On March 17, 2016, an Illinois appellate court handed down its decision in a case addressing how a retiring firefighters pension should be calculated. The case is The Village of Chicago Ridge vs. the Chicago Ridge Firefighters Pension Board of Trustees and David Bricker, 2016 IL App (1st) 152089.

In addition to addressing the question of whether this specific firefighter should receive an increase in pension benefit pursuant to a collective bargaining agreement, the case also contained language that shows the importance of following literally the language of a statute, and the differences between an ordinance and a resolution.

The firefighter, David Bricker, had asked the Chicago Ridge Firefighters Pension Board to include in his retirement benefits a 20% “buyout” increase in his pension benefits pursuant to the terms of a collective bargaining agreement.

The pension board agreed with Bricker’s request, and included the 20% buyout in its calculation of Bricke’rs pensionable salary. The Village of Chicago Ridge disagreed with the calculations, and appealed the Pension Board’s decision to the Cook County Circuit Court.

The Circuit Court ruled that the Pension Board had been incorrect when it concluded that the 20% buyout should have been included in firefighter Bricker’s pension. The appellate court found that the inclusion of the 20% buyout was “clearly erroneous” and held that the 20% buyout should not have been included. The appellate court stated that “the sole issue presented in this appeal is whether the 20% buyout as defined in the collective bargaining agreement should be included in Bricker’s pensionable salary”.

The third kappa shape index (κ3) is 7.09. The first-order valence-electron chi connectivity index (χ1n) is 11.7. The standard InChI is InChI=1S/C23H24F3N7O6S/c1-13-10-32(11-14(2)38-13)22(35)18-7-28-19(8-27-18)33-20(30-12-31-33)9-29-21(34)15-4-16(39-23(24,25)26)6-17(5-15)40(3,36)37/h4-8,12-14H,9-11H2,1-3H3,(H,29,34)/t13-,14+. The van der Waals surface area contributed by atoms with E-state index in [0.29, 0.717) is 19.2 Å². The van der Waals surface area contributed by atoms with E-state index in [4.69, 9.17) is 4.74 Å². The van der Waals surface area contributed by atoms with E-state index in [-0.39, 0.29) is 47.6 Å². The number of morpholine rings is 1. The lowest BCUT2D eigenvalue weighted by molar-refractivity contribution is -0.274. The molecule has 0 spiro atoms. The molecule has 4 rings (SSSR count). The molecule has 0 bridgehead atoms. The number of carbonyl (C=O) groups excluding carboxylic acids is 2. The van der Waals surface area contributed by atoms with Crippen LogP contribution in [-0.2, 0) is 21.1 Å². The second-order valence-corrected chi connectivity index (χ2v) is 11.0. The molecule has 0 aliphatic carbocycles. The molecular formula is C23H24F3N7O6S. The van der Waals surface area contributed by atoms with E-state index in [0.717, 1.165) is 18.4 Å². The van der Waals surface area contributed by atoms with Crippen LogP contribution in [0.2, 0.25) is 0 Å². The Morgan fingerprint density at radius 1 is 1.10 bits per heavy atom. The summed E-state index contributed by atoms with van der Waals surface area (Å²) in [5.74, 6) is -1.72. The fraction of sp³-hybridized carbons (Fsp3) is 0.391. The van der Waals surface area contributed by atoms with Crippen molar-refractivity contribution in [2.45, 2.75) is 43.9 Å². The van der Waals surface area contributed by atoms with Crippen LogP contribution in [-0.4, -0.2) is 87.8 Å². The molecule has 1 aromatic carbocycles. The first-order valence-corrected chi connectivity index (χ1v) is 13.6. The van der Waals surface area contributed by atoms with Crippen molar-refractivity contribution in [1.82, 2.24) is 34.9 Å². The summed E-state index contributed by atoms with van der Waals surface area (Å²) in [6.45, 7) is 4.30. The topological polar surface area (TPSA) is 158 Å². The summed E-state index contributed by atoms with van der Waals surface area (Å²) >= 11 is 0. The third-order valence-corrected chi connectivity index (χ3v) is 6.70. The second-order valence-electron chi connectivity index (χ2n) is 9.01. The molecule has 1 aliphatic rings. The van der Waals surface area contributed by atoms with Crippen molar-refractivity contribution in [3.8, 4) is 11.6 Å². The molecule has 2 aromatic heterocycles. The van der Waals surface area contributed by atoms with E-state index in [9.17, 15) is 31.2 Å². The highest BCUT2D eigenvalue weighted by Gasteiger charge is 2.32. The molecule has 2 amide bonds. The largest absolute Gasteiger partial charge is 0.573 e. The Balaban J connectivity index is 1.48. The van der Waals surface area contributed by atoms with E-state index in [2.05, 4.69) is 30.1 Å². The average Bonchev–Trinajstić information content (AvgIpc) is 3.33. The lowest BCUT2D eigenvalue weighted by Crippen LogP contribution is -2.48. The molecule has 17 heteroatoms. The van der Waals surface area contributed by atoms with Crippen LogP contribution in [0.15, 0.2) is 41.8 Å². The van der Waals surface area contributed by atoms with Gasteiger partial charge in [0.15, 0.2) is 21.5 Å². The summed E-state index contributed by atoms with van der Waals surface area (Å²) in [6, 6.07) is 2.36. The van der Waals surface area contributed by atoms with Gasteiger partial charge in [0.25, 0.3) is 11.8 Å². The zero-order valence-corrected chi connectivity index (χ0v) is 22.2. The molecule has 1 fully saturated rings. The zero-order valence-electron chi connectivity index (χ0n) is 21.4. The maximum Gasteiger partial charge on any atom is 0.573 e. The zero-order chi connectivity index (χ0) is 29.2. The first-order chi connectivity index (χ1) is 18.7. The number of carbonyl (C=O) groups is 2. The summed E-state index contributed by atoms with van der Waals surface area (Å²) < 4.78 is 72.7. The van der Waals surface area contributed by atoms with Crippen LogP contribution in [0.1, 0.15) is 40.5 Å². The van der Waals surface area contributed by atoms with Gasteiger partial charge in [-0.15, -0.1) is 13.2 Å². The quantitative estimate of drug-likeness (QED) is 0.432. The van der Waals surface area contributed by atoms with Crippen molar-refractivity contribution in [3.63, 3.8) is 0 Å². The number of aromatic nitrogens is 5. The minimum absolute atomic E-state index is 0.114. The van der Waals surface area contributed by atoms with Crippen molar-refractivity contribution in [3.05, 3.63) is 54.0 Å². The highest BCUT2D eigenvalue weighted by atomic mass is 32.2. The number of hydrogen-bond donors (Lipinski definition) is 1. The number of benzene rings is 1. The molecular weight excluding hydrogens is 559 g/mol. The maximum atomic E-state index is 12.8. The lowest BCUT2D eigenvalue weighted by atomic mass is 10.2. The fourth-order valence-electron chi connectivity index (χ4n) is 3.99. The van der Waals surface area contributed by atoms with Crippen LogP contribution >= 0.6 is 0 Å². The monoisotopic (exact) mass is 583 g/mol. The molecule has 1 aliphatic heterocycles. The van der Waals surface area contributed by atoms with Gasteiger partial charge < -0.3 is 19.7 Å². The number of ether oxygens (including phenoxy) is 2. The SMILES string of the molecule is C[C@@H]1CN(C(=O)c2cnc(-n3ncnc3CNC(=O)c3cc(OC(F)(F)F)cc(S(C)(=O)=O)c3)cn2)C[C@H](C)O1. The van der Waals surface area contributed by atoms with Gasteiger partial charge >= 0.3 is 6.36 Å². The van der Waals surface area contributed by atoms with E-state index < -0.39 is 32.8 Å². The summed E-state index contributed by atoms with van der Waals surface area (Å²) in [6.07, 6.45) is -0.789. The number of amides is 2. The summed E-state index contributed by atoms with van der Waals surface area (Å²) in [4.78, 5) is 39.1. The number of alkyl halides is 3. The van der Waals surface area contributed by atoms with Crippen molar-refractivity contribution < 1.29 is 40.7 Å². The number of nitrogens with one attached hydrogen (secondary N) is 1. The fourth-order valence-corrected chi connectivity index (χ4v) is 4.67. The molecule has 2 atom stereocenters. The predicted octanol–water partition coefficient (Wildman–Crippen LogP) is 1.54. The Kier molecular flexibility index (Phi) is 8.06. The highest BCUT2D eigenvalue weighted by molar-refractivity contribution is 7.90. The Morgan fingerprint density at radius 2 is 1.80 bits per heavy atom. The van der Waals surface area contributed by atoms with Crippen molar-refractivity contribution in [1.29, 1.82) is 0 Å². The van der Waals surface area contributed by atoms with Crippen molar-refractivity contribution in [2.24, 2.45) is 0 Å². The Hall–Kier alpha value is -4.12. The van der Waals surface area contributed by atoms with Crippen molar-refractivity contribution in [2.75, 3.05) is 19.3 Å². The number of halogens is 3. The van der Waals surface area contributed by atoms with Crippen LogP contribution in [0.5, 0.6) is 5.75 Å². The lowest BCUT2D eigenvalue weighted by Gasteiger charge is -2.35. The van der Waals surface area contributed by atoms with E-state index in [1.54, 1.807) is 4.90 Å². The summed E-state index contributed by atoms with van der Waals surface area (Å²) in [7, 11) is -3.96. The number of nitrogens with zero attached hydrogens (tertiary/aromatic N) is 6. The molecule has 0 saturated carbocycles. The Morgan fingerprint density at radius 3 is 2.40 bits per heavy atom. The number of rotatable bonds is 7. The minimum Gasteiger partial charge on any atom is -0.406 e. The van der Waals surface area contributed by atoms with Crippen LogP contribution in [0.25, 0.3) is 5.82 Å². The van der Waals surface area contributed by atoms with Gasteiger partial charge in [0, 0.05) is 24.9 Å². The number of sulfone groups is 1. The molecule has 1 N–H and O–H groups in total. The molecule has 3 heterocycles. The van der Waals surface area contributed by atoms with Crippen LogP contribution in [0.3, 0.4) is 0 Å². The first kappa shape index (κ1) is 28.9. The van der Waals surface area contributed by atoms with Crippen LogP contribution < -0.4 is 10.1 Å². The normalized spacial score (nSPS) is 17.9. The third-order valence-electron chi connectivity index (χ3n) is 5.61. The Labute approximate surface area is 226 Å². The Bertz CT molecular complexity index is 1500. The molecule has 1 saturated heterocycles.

Reading this summary, you may question why Bricker should not receive the pension increase, if it was given to him in the union’s collective bargaining agreement. While the appellate court considered this question, and analyzed various definitions of the term “salary”, the court stated, in part, that: “… we find that answer to whether the 20% buyout… hinges on whether the 20% buyout… was approved through the appropriation ordinance of the municipality”.

The court found that various provisions of Illinois law “… specifically state that any calculation of salary, which is then used to determine pensionable salary, must be approved or established through an appropriation ordinance of the municipality…”. The court found that Bricker’s 20% buyout had not been approved through an appropriation ordinance. The court acknowledged that the salary inclusion had been approved by resolution of the Village Board of Trustees, but held that approval by resolution “… is not the same as being approved through an appropriation ordinance”.

“Where an act is required to be done by ordinance, anything less, such as a resolution or referendum, is not sufficient. A resolution is an act with lesser dignity than an ordinance. Where an act is required to be done by ordinance, a mere resolution is not sufficient”.

One conclusion that can be draws from the case is that statutes sometimes mean exactly what they say, and failure to follow the law exactly can have important consequences.